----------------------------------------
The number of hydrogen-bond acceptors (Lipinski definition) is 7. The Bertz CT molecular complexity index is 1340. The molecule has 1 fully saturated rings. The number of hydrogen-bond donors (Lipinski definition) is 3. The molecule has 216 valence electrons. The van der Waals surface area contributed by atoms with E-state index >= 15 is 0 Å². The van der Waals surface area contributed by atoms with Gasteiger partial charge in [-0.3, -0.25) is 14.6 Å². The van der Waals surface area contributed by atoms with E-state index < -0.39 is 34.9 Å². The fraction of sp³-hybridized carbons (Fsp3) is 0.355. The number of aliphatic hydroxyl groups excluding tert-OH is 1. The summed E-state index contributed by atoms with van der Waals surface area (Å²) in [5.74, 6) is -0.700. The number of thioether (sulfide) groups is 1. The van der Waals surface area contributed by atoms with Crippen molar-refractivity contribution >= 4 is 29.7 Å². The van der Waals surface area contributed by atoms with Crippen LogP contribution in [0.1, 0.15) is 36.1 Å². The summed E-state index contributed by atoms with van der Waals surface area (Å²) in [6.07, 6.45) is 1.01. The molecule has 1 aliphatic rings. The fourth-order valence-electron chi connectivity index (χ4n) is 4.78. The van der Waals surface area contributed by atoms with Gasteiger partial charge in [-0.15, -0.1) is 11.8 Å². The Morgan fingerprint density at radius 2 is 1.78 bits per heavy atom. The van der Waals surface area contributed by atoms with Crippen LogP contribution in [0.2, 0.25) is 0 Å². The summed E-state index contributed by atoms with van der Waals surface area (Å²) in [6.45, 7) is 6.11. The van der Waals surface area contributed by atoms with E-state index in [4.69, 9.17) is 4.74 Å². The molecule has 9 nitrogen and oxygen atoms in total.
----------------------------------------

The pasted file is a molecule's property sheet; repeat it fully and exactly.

The number of hydrogen-bond acceptors (Lipinski definition) is 7. The Bertz CT molecular complexity index is 1340. The molecule has 1 fully saturated rings. The number of hydrogen-bond donors (Lipinski definition) is 3. The molecule has 216 valence electrons. The van der Waals surface area contributed by atoms with E-state index >= 15 is 0 Å². The van der Waals surface area contributed by atoms with Gasteiger partial charge in [-0.3, -0.25) is 14.6 Å². The van der Waals surface area contributed by atoms with E-state index < -0.39 is 34.9 Å². The fraction of sp³-hybridized carbons (Fsp3) is 0.355. The number of aliphatic hydroxyl groups excluding tert-OH is 1. The summed E-state index contributed by atoms with van der Waals surface area (Å²) in [5.74, 6) is -0.700. The number of thioether (sulfide) groups is 1. The van der Waals surface area contributed by atoms with Crippen molar-refractivity contribution >= 4 is 29.7 Å². The van der Waals surface area contributed by atoms with Crippen LogP contribution in [0.1, 0.15) is 36.1 Å². The summed E-state index contributed by atoms with van der Waals surface area (Å²) in [6.07, 6.45) is 1.01. The molecule has 1 aliphatic rings. The fourth-order valence-electron chi connectivity index (χ4n) is 4.78. The van der Waals surface area contributed by atoms with Gasteiger partial charge in [-0.15, -0.1) is 11.8 Å². The Morgan fingerprint density at radius 2 is 1.78 bits per heavy atom. The van der Waals surface area contributed by atoms with Crippen LogP contribution in [0.2, 0.25) is 0 Å². The summed E-state index contributed by atoms with van der Waals surface area (Å²) in [6.45, 7) is 6.11. The van der Waals surface area contributed by atoms with E-state index in [4.69, 9.17) is 4.74 Å². The molecule has 9 nitrogen and oxygen atoms in total.